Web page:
How to Activate (or Deactivate) Deinterlacing in VLC Media Player

Deinterlacing is a solution to display interlaced videos on progressive screens. It is not the perfect solution as there might be combing in the image but we will talk about that in a little while. This post is dedicated to provide information to turn on (auto) or off the ‘deinterlace’ feature in VLC media player. It is just activated or deactivated with a press of a button.

The hotkey or shortcut key in VLC to activate or deactivate deinterlacing: D

Just press the ‘D’ button on your keyboard when a video is playing and a message will display on the top-right.

Deinterlace on (Auto) – When it is activated.

Deinterlace off – When it is turned off.

It is as simple as that.

Automate Deinterlacing (On/Auto/Off) in VLC

There’s a simple option that needs to be activated to enable deinterlacing by default in VLC. It can also be set to auto which will give the software the choice to turn it on or off. It can also be set to always off.

  • Go to Tools > Preferences [CTRL + P]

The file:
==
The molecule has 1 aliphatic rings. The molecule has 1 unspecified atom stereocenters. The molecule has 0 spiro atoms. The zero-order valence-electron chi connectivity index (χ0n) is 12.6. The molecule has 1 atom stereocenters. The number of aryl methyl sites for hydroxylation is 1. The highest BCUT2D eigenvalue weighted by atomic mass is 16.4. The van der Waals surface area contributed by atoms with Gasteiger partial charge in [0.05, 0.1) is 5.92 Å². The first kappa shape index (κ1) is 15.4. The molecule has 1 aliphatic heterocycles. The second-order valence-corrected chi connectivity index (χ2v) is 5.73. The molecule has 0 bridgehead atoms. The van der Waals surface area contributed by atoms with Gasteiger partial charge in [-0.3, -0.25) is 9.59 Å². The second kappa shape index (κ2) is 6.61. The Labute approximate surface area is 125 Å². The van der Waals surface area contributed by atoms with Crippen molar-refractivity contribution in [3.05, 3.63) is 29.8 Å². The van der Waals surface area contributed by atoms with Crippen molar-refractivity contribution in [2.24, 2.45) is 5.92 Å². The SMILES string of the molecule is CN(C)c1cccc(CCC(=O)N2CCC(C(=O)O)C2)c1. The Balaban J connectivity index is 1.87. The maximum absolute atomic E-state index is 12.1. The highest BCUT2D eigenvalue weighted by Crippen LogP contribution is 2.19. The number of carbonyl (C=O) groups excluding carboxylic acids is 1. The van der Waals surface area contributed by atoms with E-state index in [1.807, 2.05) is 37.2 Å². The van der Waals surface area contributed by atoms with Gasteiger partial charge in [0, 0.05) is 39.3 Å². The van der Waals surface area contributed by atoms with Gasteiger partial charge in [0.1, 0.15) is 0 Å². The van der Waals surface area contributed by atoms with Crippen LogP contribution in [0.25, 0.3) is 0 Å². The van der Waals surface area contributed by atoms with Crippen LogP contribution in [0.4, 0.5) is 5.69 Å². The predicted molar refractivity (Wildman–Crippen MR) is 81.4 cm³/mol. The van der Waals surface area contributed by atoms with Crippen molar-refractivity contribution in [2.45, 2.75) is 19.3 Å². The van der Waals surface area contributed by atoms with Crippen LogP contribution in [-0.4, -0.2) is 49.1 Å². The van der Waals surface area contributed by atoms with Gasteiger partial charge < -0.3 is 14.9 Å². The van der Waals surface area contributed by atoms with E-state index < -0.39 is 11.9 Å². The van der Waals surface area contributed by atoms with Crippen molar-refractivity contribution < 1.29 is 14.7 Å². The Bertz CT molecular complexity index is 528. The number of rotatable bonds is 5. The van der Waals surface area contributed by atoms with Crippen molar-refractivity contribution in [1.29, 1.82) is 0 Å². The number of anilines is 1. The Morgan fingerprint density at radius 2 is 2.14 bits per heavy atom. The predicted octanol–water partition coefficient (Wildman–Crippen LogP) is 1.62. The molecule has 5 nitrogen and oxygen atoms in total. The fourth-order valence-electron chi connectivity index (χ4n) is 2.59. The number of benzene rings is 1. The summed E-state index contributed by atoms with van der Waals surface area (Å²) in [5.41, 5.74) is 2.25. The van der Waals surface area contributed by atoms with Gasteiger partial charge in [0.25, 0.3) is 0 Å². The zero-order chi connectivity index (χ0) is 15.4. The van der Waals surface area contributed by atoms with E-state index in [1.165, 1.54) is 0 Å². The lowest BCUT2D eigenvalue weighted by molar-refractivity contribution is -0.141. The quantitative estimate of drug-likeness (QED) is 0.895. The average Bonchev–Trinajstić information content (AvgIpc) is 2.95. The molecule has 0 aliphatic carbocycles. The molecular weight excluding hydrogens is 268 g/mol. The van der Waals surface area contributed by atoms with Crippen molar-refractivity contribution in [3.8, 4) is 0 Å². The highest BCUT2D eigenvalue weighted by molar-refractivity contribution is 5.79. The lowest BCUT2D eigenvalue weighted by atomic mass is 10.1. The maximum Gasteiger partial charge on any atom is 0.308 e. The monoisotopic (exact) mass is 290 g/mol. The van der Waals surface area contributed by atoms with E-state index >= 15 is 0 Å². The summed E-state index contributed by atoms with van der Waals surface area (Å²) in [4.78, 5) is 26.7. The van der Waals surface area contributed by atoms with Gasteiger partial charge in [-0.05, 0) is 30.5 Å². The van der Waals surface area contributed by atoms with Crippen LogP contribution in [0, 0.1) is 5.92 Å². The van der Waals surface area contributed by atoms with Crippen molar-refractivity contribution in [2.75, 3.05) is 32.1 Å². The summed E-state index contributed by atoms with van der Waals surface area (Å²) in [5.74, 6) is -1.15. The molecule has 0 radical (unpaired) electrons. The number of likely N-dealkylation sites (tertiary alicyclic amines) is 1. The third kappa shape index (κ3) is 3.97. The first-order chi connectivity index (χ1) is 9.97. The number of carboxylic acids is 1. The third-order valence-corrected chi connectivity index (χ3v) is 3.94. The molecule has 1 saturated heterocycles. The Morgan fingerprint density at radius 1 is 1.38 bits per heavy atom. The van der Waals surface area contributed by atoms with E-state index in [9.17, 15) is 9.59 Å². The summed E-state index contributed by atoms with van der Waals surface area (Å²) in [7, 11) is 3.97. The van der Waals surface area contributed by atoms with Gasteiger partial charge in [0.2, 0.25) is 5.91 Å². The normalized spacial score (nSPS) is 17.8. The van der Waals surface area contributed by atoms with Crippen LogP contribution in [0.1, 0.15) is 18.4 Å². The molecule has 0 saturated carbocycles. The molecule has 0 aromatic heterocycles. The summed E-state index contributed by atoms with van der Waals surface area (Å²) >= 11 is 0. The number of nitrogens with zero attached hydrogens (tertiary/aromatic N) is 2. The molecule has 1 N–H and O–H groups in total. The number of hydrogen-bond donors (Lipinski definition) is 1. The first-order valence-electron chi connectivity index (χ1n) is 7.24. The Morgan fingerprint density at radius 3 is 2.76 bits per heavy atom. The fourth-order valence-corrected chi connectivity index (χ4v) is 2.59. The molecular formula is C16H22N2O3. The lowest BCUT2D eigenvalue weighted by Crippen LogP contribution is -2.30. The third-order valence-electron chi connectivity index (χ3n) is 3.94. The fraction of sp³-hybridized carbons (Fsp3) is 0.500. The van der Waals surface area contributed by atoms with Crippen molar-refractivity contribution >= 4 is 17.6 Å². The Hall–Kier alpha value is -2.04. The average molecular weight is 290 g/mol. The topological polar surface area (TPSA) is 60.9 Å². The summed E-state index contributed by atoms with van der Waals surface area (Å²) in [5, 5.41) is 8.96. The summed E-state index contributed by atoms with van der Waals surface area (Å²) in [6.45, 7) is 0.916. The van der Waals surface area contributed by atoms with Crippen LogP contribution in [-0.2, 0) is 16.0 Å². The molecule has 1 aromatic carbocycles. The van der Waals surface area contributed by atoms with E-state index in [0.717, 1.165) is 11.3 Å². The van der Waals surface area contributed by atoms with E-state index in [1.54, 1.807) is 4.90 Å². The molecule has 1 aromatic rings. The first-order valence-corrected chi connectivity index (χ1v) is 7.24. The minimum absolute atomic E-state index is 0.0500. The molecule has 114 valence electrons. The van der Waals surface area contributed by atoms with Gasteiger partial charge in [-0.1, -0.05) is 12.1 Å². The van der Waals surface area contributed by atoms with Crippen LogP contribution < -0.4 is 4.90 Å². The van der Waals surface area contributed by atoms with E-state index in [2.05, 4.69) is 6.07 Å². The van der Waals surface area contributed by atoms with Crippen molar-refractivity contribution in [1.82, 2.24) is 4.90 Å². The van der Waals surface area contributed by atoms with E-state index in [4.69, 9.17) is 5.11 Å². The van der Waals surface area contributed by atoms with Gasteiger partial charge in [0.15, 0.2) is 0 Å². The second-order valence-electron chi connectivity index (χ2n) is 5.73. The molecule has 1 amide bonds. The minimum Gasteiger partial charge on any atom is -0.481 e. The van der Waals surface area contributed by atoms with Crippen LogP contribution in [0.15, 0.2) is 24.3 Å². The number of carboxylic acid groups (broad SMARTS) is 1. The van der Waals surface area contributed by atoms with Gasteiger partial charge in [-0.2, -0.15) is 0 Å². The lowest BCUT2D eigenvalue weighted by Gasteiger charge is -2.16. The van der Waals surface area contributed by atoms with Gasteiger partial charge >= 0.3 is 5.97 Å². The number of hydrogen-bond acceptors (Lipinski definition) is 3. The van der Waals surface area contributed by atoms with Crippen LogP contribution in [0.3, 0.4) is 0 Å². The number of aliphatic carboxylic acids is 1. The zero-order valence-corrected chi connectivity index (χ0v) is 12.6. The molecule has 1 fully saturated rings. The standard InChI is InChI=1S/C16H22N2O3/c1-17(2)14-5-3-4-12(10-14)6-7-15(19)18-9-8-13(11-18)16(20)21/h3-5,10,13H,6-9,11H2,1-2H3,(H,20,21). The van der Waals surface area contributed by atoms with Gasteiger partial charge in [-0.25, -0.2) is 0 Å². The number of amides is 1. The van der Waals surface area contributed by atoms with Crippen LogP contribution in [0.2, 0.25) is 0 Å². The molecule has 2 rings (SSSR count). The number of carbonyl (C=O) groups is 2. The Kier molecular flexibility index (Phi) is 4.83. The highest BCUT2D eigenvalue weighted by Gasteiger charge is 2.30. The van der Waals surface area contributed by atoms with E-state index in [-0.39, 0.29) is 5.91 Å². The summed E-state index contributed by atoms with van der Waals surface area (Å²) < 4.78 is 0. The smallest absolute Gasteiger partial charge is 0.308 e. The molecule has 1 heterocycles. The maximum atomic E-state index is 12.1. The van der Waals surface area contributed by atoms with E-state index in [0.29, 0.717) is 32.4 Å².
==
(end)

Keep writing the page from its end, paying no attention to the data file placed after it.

• Click on Video
  • Select Off, Automatic, or On under Video > Deinterlacing.
  • Click on Save.

Deinterlacing Videos in VLC Media Player

Advanced VLC Users: Choose Streaming deinterlace mode

Advanced users, who know what they are doing, can choose the streaming deinterlace mode when it is turned on. VLC has different streaming deinterlace modes: Blend, Mean, Bob, Linear, X, Yadif, Yadif (2x), Phosphor and Film NTSC (IVTC).

To choose which mode is picked by VLC:

  • Open Tools > Preferences [CTRL + P]
  • Select All under Show settings
  • Navigate to Video > Filters > Deinterlace
  • Choose any one like Blend, Mean from Streaming deinterlace mode drop-down
  • Click on Save

Default Deinterlacing Video Filter

What is deinterlacing?

Videos are of two types: Interlaced and progressive. Interlaced videos are those where one frame will only have alternate lines of a picture displayed. Progressive videos sequentially draw all the lines that a video has. Interlaced videos (eg. 1080i videos) are used by cable companies to save bandwidth while broadcasting. Progressive videos (eg. 1080p videos) are common with streaming sites like Netflix.

The displays that we have these days are all progressive. Meaning, they support 1080p, 720p videos by default and not 1080i. The solution to display such interlaced videos on our progressive screen is to deinterlace them. Now, it’s not perfect as the science behind deinterlacing cannot solve all the problems and people might notice a slight combing in parts of an image. But it is the only solution we have and it works for most.

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